Lights turned up to suggest time approaching sunset.
The scene is the front of the palace. Messenger enters from the left.
I have been sent back ahead of the others
with news of the calamity that has overtaken
Raja Maniaka. The court and the royal household
must be told, before he is brought back by the men,
of this day’s deaths, of how he was stricken,
overcome by the terrible thought that he had caused
the deaths of his children by his very own hand.
Though in much confusion ourselves, we tried to calm him
as he covered his face with both his hands
and wailed, ‘I have killed them! I have killed them!.’
But he did not see or hear us, for to him
we must have seemed less than the shadow of smoke.
He is now himself a walking dead man.
His mind is no longer present in this world.
Bendahara with members who are not at to cave to witness
Anike’s entombment enter by way of the central door.
You are back early. It must be serious.
We can see bad news has written itself on your face.
They are both dead, Nadim and Anike.
Tuanku is now beside himself with grief
and blames himself for being the cause of their deaths.
CHORUS (An elder)
Tuanku killed them?
Nadim died by his own hand,
driven out of his mind at seeing Anike dead
when he and the men broke through into the cave.
How clearly Tok Seth had seen it all!
CHORUS (An elder)
Look, there is the Permaisuri. She must be told the news.
Wanang Seri enters with maids-in-attendance by way
of the central door.
I have already been forewarned of disaster.
I went to the temple to consult our mother Vati,
for I was anxious to know what was to unfold
out of the troubles that have come of Tuanku
having a light ear for malice voiced against those
close to him. As I was making my offering of flowers
at the altar, I heard a voice whisper such things
the horror of which made me faint at the feet of my maids.
I have heard it before, and I brace myself to hear
with fresh pain what I think you are about to tell me.
Then I will speak plainly. There can be no comfort to you
if I blur the edges of the truth of what happened
when we went with Tuanku to free Anike from her tomb.
Sending the others on, Tuanku went first with the priests
to see to the dead man being released with care
from his hanging shame, and to the ravages
from the hand of Wira, and putrefaction being repaired
for the sister’s eyes when she comes to place him
with restored honour in the receiving earth.
When the prayers and sprinkling of holy water were done,
we – for I was with Tuanku – went on to the tomb
expecting to see the men chatting and laughing
as they attack and level the mound of boulders
that made a tomb out of a wide fissure in the precipice.
We found them standing in twos and threes
staring at the hole they had opened into the darkness
as if dumb struck by a spell. And from its depths
someone was howling inconsolably from pain and grief.
The elders and hanger-on murmur among themselves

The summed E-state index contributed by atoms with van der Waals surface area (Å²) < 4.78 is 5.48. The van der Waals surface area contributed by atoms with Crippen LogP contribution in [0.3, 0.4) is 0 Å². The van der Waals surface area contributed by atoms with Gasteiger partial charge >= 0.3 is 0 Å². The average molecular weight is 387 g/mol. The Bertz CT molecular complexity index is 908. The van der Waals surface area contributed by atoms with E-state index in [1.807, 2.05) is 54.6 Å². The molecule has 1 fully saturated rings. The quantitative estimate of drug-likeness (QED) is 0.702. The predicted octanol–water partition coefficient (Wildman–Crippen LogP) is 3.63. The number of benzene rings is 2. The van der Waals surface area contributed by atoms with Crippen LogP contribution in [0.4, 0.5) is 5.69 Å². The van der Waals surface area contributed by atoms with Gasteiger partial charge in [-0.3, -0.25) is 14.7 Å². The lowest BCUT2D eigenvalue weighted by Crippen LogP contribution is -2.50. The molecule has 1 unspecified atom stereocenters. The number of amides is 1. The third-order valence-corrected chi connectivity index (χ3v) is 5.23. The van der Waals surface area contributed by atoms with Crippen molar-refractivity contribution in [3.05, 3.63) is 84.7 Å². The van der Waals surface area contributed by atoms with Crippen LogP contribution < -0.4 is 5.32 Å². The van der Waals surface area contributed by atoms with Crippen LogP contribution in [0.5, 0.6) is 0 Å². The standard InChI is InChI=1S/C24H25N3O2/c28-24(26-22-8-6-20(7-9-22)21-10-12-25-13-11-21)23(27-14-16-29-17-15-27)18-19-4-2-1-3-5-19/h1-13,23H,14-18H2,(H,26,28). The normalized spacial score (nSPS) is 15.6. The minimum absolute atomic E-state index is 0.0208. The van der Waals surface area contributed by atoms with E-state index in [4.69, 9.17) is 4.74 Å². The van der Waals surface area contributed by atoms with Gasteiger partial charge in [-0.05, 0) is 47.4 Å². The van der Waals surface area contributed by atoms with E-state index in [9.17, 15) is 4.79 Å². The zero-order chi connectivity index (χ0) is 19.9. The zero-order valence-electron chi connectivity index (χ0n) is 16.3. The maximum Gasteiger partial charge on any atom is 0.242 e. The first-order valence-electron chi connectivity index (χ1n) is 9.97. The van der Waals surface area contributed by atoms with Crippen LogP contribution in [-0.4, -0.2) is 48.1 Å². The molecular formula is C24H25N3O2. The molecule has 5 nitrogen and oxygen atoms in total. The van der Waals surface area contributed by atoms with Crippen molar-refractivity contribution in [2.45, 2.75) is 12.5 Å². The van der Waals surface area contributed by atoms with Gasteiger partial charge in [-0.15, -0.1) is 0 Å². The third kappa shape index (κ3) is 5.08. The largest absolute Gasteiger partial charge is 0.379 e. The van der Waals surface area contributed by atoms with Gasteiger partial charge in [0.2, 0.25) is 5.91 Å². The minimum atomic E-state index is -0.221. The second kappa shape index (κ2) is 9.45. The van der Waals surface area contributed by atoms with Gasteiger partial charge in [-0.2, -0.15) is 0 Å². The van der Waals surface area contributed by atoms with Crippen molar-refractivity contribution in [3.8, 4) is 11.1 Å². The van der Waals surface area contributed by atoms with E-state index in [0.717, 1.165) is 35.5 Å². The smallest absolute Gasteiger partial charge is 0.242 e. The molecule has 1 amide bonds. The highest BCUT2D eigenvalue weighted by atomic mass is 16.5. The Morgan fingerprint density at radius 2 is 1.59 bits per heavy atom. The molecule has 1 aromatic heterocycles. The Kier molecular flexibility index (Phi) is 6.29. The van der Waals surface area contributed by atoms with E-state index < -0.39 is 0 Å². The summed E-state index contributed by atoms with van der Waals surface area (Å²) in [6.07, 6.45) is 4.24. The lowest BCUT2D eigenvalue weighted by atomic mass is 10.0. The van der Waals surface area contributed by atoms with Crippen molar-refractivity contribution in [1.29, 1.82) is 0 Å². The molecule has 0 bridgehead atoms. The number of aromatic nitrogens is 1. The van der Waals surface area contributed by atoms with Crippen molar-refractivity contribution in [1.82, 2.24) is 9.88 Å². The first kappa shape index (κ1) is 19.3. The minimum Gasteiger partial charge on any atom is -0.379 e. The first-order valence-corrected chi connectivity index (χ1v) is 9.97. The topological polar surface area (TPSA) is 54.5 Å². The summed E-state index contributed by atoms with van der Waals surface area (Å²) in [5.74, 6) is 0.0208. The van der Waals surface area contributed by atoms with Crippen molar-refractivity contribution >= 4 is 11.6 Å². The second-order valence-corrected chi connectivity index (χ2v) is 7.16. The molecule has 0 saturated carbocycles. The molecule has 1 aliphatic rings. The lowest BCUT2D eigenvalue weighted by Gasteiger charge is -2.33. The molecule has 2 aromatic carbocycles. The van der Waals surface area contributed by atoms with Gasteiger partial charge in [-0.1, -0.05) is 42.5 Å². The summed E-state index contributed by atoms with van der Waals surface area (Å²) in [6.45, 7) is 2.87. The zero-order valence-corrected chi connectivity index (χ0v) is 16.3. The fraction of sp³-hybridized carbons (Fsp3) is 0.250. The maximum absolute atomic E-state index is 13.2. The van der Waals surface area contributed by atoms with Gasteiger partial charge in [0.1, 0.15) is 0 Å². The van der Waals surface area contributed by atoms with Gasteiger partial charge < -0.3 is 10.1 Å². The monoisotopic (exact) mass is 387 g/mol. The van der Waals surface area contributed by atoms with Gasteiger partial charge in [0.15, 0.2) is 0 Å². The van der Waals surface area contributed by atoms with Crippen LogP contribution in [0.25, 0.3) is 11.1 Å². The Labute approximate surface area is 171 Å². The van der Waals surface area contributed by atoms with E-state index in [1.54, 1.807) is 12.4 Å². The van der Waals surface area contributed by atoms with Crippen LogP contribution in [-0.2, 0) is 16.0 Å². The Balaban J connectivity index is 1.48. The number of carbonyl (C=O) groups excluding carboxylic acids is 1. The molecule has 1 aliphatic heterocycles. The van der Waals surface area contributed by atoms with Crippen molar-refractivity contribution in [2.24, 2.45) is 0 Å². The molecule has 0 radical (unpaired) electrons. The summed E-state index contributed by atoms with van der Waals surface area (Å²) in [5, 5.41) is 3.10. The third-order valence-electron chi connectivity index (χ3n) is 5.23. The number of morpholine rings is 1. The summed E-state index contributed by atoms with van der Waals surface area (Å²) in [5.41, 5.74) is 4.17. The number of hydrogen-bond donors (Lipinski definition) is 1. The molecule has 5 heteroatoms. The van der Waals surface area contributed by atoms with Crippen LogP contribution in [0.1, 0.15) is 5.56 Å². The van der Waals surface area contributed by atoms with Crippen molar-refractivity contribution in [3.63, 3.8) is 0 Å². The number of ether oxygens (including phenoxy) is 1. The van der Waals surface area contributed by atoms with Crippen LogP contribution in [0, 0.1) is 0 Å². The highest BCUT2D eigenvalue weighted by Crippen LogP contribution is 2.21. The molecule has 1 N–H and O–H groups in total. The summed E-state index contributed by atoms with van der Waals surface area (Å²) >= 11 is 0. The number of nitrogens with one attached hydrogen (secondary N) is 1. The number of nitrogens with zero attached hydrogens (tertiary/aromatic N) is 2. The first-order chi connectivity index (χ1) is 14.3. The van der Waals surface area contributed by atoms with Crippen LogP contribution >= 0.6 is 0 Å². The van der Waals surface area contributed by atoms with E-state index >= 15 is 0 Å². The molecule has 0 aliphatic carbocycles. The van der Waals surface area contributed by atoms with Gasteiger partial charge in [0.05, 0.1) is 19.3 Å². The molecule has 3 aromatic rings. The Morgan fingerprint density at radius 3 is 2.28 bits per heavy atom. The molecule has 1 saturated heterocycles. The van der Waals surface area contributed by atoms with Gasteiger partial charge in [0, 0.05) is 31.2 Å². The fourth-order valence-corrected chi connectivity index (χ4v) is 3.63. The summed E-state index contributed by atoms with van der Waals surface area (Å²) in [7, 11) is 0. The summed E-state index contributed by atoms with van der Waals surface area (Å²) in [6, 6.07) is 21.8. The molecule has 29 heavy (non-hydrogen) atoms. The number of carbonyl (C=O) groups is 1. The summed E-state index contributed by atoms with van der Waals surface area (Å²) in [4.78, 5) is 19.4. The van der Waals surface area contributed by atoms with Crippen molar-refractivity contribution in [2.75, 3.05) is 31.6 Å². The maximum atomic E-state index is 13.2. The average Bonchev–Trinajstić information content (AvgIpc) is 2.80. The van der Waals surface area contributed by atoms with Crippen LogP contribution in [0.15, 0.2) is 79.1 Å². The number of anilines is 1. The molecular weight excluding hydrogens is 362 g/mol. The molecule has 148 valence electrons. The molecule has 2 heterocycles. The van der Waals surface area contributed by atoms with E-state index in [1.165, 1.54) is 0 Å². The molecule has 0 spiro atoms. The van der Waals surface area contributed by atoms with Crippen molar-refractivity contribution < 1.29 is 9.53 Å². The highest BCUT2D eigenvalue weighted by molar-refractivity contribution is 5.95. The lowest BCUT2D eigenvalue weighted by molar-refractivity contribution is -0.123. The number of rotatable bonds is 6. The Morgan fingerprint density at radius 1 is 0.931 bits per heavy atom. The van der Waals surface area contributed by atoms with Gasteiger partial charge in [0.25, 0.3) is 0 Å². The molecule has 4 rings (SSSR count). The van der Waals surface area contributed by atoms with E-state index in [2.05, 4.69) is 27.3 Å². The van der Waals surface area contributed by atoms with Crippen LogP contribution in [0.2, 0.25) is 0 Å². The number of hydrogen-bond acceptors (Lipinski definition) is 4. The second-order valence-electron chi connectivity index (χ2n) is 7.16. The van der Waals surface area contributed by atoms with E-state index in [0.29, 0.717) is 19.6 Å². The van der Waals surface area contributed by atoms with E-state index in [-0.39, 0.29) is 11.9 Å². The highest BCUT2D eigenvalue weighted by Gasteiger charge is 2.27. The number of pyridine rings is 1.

and exchange uneasy glances.
When Maniaka heard it, he broke down and wept,
‘Am I a prophet too? I seem to have seen this coming
even as we were making our way up here.’
Then he turned to me, ‘Run. Quickly. Go in there.
See for me and tell me if it is only the gods playing
a cruel joke on me. Tell me that is not Nadim.’
Inside the cave I found Anike cradled in Nadim’s arms.
He was still weeping and howling, stopping only
to shout curses at his father for taking away his bride.
Anike was dead. She hanged herself with a shawl
she had twisted into a long rope and slung
across an overhanging spur of rock.
Some others who by then were also in the cave
stood helplessly by as they could do nothing to console him.
Then Maniaka appeared. His face turned whiter
than the limestone of those hills when he saw how his son
was mortally struck down by grief. He fell to his knees
crying out ‘My son! My son! What have I done to you?’
Nadim looked up, crawled to his father, and spat in his face.
He drew his keris, lunged at his father, but missed.
And wholly out of his mind with rage and grief,
he sank the blade into himself. He reached for Anike
but failed to touch her as he died. She eluded him
even in death, it seems.
Wanang Seri leaves by central door followed
CHORUS (A hanger-on)
Permaisuri has left us without a word.
What does this mean?
Her grief must have cut so deep
she would not wish to give way to it in the presence
of this gathering. She must have gone to her rooms
to mourn in private attended only by her maids.
She did not look right. I fear something is amiss
I will go in and see.
As Messenger leaves by the central door Maniaka enters
from the left with his men behind him bearing Nadim’s body.
CHORUS (An elder)
Here comes Tuanku. He has brought home after him
as bitter fruit of his vindictiveness, pride and folly,
scion of the royal house, hope and future of our people, dead.
Nothing you say can touch me anymore.
You see before you the truly blind man, one who stumbled
from one darkness into another and deeper darkness
where furies await fathers, like me, who kill their sons.
I have been the fool, not you, Nadim. Your only fault